The agitator of this invention can be used on the tanks of trains, trucks, boats, and other equipment. While the tank is preferably cylindrical, the agitator can also be used with tanks of other cross-sectional shapes.

The following example further illustrates this invention:

EXAMPLE 1

A railcar with a capacity of 51,165 liters (13,500 gallons) can be loaded with 39.47 metric tonnes (43.5 short tons) of dry chromic acid flake (CrO3) and delivered to a customer. The customer can add 32,367 liters (8,540 gallons) of water to the car and air agitate the mixture until all of the chromic acid has dissolved, producing 45,480 liters (12,000 gallons) of a 55% chromic acid solution. (The 5,685 liter or 1,500 gallon “freeboard” is a safety margin to insure that the car does not overflow.)

If the same railcar, fitted with an agitator assembly according to this invention, is loaded with 58.98 metric tonnes (65 short tons) of dry chromic acid flake (bulk density ˜1.402 kg/liter or 87.5 lb/ft3), less than 43,585 liters (11,500 gallons) of the total volume of the car will be occupied. At the customer's site, approximately 24,256 liters (6400 gallons) of water can be added to the car and mixed with the CrO3, dissolving 29.67 metric tonnes (32.7 short tons) of the CrO3 and producing approximately 34,110 liters (9,000 gallons) of a 55% solution of CrO3. With a specific gravity of 2.70, the undissolved CrO3 will occupy approximately 10,877 liters (2,870 gallons) of the car's total volume. At this point, the solution and the undissolved CrO3 occupy about 44,987 liters (11,870 gallons) of the car's total volume.

Approximately 22,740 liters (6,000 gallons) of the 55% solution, containing about 19.78 metric tonnes (21.8 short tons) of CrO3, can be pumped and/or drained from the car, then approximately 23,877 liters (6300 gallons) of water added. The agitator assembly can then dissolve the remaining 39.2 metric tonnes (43.2 short tons), forming a 55% solution that occupies about 45,840 liters (12,000 gallons) of the car's volume. This solution can also be drained and/or pumped from the car.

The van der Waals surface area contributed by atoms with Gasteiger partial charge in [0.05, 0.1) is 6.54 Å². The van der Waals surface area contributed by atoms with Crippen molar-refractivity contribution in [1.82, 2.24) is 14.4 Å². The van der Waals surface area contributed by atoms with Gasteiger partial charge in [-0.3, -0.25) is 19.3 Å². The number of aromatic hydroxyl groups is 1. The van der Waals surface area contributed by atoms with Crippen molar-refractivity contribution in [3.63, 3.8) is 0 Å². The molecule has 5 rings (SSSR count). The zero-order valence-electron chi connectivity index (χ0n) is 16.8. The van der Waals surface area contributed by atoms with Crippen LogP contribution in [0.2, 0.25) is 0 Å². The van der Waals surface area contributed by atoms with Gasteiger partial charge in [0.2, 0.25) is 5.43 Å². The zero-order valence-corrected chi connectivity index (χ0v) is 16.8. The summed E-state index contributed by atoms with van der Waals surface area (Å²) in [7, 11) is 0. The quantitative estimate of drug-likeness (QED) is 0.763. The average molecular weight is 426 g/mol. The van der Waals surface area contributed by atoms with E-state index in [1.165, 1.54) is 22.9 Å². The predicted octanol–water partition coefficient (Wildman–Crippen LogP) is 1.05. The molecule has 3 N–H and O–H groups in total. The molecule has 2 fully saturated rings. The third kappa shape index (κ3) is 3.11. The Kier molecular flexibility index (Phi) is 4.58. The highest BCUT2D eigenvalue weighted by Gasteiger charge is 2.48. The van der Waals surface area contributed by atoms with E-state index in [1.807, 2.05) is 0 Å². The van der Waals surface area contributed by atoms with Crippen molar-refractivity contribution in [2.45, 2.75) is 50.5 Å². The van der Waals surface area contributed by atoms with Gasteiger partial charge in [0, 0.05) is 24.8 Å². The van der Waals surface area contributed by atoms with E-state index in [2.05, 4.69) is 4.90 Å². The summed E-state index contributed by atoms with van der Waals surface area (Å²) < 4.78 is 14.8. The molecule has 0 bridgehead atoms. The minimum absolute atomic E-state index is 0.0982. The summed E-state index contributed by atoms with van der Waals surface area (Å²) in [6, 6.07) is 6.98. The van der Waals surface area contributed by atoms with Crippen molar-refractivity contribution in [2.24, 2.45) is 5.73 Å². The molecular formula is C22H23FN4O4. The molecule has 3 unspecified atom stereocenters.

Thus, by utilizing the agitator assembly of this invention, an additional 19.5 metric tonnes (21.5 short tons) of chromic acid can be delivered in the same railcar.

EXAMPLE 2

An agitator according to this invention was fitted to the top of a cylindrical rail car, 4.1 m from the end of the car. The car was 12 m long and 2.5 m in diameter, and had 5 viewing ports in its top. The angle α was 35 and the angle β was 40. The propeller was 0.2 m from the inside wall of the car. The agitator had a discharge velocity of 4.25 m/sec and a flow equivalent of 0.22 tank volumes/minute. The tank was filled to 80% of its diameter with water containing 1 ppm pearl beads that were 2 mm in diameter and had a density of about 1 g/cc. Within 3 minutes after the agitator was turned on, the pearls could be observed moving in the helical pattern shown in FIG. 4. A small flag mounted on the end of a long shaft was lowered into the flowing water at various positions; the direction of the flag confirmed the flow pattern shown in FIG. 4.

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Classifications
U.S. Classification366/270, 366/348, 137/268, 366/281, 366/285, 366/282
International ClassificationB01F15/02, B01F7/00, B01F13/00, B01F1/00, B01F3/12, B01F15/00, B01F7/02
Cooperative ClassificationB01F7/021, B01F13/0044, B01F2015/0011, B01F2003/125, B01F1/00, B01F2015/0221, B01F3/1221, B01F13/0035
European ClassificationB01F13/00K4J, B01F3/12C, B01F13/00K4
Legal Events
DateCodeEventDescription
Feb 1, 2005FPAYFee payment
Year of fee payment: 4
Jun 26, 2008ASAssignment
Owner name: ELEMENTIS CHROMIUM ACQUISITION LP, NEW JERSEY
Free format text: ASSIGNMENT OF ASSIGNORS INTEREST;ASSIGNOR:OCCIDENTAL CHEMICAL CORPORATION;REEL/FRAME:021147/0589
Effective date: 20021205
Mar 2, 2009REMIMaintenance fee reminder mailed
Aug 20, 2009FPAYFee payment
Year of fee payment: 8
Aug 20, 2009SULPSurcharge for late payment
Year of fee payment: 7
Dec 19, 2012FPAYFee payment
Year of fee payment: 12